“They’re trying to purchase the entire political establishment … They’re trying to flood the whole apparatus.”
What can $43 million buy?
If you’re an alliance of rideshare giants and delivery app companies, it can buy millions of dollars in TV ads, high-powered consultants, and campaign workers who cross over with your biggest opponent.
Some say that money was meant to buy an election—and may still influence Massachusetts politics going forward.
Uber, Lyft, Instacart, and DoorDash poured the funds into a 2022 ballot initiative that would allow the rideshares to classify their workers as independent contractors, a status that has been hotly debated.
Attorney General Maura Healey filed a lawsuit against Uber and Lyft two years ago, saying the companies are misclassifying workers and illegally denying them employee benefits like overtime and paid sick leave and decrying the companies’ “unfair and exploitative practices.” As that lawsuit makes its way through the courts, nearly every observer is predicting that Healey, the Democratic nominee for governor, will easily win the election in November. Meanwhile, since the Mass Supreme Judicial Court earlier this year tossed a 2022 ballot question, rideshare companies—and the delivery operations that depend on them—have had a hard road ahead.
But those companies are not giving up. While the ballot question they financed is dead, they’re still pushing forward with plans to deny workers benefits available to other employees in the state. And campaign finance reports show how they’ve spent millions of dollars on national and state Democrats and progressive power players, trade groups, and consultants—with some of their hires also working for the Healey campaign.
That spending spree could still bear fruit by seeding the rideshares’ views through the state’s political infrastructure, according to Jeff Hauser, director of the policy watchdog group the Revolving Door Project.
“It normalizes some ideas because a large swath of people in the political chattering class start saying the same things about the topic,” Hauser said. “People inclined in the opposite direction might soften, undecided people might come over to that point of view.”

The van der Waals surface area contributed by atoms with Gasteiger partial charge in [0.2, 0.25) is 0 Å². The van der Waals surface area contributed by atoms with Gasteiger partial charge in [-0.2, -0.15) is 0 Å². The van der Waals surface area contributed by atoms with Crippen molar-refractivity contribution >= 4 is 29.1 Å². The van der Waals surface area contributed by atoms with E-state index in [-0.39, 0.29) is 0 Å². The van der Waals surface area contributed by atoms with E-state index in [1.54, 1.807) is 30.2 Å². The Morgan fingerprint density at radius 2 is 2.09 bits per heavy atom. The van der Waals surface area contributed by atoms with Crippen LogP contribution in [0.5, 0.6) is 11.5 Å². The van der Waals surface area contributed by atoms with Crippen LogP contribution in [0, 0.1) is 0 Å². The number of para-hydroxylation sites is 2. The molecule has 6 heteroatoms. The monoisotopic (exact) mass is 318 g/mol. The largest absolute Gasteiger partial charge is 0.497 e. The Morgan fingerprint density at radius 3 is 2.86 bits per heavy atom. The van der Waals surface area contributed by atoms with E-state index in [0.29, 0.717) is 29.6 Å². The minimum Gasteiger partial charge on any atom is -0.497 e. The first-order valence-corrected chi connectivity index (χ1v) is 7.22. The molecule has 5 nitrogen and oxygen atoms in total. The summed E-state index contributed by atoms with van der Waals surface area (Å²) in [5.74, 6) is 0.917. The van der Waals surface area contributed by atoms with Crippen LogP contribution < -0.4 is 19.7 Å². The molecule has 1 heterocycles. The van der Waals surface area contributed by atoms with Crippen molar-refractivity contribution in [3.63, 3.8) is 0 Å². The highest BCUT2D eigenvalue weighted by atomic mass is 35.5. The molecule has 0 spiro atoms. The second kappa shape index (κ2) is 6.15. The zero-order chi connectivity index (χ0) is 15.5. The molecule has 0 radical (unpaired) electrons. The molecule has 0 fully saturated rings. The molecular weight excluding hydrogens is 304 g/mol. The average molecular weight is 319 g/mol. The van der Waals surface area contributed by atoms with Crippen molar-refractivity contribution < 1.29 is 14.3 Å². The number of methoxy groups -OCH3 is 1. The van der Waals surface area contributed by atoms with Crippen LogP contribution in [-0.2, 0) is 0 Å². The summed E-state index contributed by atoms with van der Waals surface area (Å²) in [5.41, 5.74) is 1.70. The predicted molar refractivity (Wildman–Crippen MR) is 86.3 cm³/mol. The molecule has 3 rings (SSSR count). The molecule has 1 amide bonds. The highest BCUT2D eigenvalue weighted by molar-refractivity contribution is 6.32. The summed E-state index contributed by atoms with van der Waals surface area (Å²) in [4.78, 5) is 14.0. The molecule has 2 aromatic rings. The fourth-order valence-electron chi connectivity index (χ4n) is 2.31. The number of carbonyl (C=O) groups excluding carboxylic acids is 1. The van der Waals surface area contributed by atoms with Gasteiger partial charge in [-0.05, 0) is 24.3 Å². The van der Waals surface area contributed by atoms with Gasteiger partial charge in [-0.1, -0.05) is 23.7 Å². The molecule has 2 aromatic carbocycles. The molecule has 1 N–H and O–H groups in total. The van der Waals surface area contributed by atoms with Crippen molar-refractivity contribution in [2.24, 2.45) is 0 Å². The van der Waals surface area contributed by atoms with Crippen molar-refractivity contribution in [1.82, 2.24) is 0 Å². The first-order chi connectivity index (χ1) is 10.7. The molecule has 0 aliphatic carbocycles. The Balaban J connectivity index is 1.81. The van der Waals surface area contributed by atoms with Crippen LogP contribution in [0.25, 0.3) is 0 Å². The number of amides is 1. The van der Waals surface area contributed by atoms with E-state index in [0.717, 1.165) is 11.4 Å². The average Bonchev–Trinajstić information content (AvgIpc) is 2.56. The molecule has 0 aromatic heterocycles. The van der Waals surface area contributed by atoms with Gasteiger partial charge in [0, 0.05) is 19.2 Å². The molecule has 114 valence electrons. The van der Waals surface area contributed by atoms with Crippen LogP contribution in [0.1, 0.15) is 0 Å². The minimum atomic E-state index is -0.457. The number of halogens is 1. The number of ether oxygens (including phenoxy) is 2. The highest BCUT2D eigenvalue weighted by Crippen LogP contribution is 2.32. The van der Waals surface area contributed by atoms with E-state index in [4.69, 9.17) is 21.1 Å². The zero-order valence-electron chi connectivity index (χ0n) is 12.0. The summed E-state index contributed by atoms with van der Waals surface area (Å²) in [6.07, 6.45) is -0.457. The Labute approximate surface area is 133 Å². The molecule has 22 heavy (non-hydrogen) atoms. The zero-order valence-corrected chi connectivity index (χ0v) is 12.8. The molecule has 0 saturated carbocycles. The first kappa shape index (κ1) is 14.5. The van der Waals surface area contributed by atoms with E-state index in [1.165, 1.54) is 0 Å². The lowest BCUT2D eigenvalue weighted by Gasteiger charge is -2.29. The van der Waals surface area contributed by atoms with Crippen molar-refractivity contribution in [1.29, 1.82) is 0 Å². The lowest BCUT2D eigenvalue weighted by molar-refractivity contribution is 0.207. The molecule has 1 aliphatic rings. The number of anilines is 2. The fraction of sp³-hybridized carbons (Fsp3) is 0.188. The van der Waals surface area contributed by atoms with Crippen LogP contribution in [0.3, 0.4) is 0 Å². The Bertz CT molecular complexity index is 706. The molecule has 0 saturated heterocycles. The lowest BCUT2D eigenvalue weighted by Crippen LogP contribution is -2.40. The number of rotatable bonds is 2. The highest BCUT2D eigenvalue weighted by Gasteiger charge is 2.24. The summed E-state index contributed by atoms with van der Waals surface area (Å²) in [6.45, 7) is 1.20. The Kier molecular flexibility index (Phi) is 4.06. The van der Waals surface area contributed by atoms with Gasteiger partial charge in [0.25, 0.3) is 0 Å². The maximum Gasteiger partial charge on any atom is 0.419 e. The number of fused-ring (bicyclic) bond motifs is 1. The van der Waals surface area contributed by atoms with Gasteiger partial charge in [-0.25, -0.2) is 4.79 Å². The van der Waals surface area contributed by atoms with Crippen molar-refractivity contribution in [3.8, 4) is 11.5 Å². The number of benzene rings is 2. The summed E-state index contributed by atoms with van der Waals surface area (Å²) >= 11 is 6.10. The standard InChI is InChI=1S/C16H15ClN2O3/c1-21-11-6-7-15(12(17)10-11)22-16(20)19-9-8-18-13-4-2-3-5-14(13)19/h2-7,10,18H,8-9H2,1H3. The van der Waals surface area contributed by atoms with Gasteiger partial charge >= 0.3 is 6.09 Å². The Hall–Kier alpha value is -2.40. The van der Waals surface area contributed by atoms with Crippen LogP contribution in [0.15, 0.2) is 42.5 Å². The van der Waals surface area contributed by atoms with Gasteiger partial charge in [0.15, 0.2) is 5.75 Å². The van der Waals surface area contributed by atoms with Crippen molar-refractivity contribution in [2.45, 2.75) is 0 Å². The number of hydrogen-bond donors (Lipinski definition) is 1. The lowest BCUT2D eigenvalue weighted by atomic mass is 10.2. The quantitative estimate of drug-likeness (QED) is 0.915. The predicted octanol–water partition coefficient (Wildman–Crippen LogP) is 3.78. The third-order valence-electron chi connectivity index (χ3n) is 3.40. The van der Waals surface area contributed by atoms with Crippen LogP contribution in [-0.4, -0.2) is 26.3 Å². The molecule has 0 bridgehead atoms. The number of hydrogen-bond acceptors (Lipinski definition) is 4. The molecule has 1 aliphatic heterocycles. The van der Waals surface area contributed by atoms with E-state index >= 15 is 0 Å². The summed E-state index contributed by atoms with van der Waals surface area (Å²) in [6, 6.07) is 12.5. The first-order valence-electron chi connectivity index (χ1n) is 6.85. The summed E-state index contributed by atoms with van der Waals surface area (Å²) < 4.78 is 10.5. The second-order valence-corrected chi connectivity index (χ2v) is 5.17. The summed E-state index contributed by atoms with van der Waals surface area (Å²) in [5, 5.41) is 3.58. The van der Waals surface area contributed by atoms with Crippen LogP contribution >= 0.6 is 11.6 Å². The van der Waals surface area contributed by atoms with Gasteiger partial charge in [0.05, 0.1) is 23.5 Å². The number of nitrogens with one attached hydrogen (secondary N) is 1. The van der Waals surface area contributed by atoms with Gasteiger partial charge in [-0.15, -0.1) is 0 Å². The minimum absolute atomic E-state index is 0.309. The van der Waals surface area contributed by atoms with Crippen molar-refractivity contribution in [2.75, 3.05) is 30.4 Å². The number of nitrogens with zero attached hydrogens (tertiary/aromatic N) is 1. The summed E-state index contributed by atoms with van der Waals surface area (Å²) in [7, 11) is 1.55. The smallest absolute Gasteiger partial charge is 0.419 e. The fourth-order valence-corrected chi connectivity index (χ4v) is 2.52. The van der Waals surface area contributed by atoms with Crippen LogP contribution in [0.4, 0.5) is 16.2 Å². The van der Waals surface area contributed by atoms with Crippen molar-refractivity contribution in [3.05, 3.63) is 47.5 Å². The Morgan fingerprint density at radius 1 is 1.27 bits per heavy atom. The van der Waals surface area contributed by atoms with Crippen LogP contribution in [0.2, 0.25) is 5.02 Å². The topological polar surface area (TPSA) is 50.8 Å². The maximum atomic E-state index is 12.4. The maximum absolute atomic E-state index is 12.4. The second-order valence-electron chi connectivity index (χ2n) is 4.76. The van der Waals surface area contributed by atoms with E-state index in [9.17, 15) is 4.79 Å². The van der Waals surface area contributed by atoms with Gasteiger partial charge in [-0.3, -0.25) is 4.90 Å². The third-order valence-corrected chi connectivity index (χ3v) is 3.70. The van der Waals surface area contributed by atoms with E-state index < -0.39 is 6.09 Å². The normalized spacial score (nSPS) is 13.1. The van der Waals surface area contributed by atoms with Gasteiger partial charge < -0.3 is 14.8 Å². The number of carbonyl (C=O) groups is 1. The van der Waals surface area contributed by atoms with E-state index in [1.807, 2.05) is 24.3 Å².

A self-described progressive Democrat may hold the corner office in 2023, but progressive and Democratic power players in Mass seem happy to take dollars to push rideshare agendas.
“They’re trying to purchase the entire political establishment,” said Wes McEnany, director of a coalition that opposed the rideshare ballot question. “They think that by doing that they can astroturf their campaign and erode our laws. They’re trying to flood the whole political apparatus.”
Ballots and bank statements
Along with the governor’s race, the 2022 ballot was set to contain a question with massive implications for workers in Massachusetts. The measure, pushed by Uber and Lyft, would say app-based drivers are independent contractors and not employees of those companies—and thus are unable to get benefits and protections from safety regulations available to employees, which is the crux of Healey’s lawsuit.
It was a similar proposal to the ballot measure Prop. 22, which passed in California in 2020, and which a state court later overturned (although rideshares are appealing). But in June of this year, the Supreme Judicial Court said the Mass question should not have been allowed on the ballot in the first place because of broad and vague language, and ordered it removed.
During the California campaign, rideshares and delivery companies spent more than $200 million in support of the ballot question. They didn’t reach that level in the Bay State, but still raised an eye-popping $43.6 million between the middle of 2021 and the SJC ruling—more than 10 times what Healey herself has raised in her gubernatorial campaign in 2022.
Healey raised $4.1 million in 2022 so far.
According to campaign finance reports, the pro-rideshare group Flexibility and Benefits for Massachusetts Drivers raised $17.8 million in 2021 and $25.8 million in 2022. Lyft gave $14.7 million and Uber $8.2 million, with both companies also “donating” support time and expenses. Rideshare-dependent companies also spent heavily—Doordash kicked in $3.7 million, while Instacart spent $17 million (including staff support time) on the campaign.